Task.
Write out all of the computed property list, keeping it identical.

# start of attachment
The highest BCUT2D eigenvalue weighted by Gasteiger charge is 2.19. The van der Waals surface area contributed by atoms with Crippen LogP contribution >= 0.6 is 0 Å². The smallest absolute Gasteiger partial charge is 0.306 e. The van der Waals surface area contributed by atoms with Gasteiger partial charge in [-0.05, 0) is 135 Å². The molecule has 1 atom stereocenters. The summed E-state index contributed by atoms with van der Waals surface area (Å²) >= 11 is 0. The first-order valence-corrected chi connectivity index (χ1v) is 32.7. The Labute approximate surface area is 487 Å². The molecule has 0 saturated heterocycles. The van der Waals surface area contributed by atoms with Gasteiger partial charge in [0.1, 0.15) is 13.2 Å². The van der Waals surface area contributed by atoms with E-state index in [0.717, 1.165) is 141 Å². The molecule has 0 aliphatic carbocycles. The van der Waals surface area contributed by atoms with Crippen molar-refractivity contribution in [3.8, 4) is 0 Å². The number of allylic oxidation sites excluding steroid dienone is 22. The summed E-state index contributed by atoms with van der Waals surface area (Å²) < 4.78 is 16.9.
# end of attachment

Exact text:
The highest BCUT2D eigenvalue weighted by Gasteiger charge is 2.19. The van der Waals surface area contributed by atoms with Crippen LogP contribution >= 0.6 is 0 Å². The smallest absolute Gasteiger partial charge is 0.306 e. The van der Waals surface area contributed by atoms with Gasteiger partial charge in [-0.05, 0) is 135 Å². The molecule has 1 atom stereocenters. The summed E-state index contributed by atoms with van der Waals surface area (Å²) >= 11 is 0. The first-order valence-corrected chi connectivity index (χ1v) is 32.7. The Labute approximate surface area is 487 Å². The molecule has 0 saturated heterocycles. The van der Waals surface area contributed by atoms with Gasteiger partial charge in [0.1, 0.15) is 13.2 Å². The van der Waals surface area contributed by atoms with E-state index in [0.717, 1.165) is 141 Å². The molecule has 0 aliphatic carbocycles. The van der Waals surface area contributed by atoms with Crippen molar-refractivity contribution in [3.8, 4) is 0 Å². The number of allylic oxidation sites excluding steroid dienone is 22. The summed E-state index contributed by atoms with van der Waals surface area (Å²) < 4.78 is 16.9.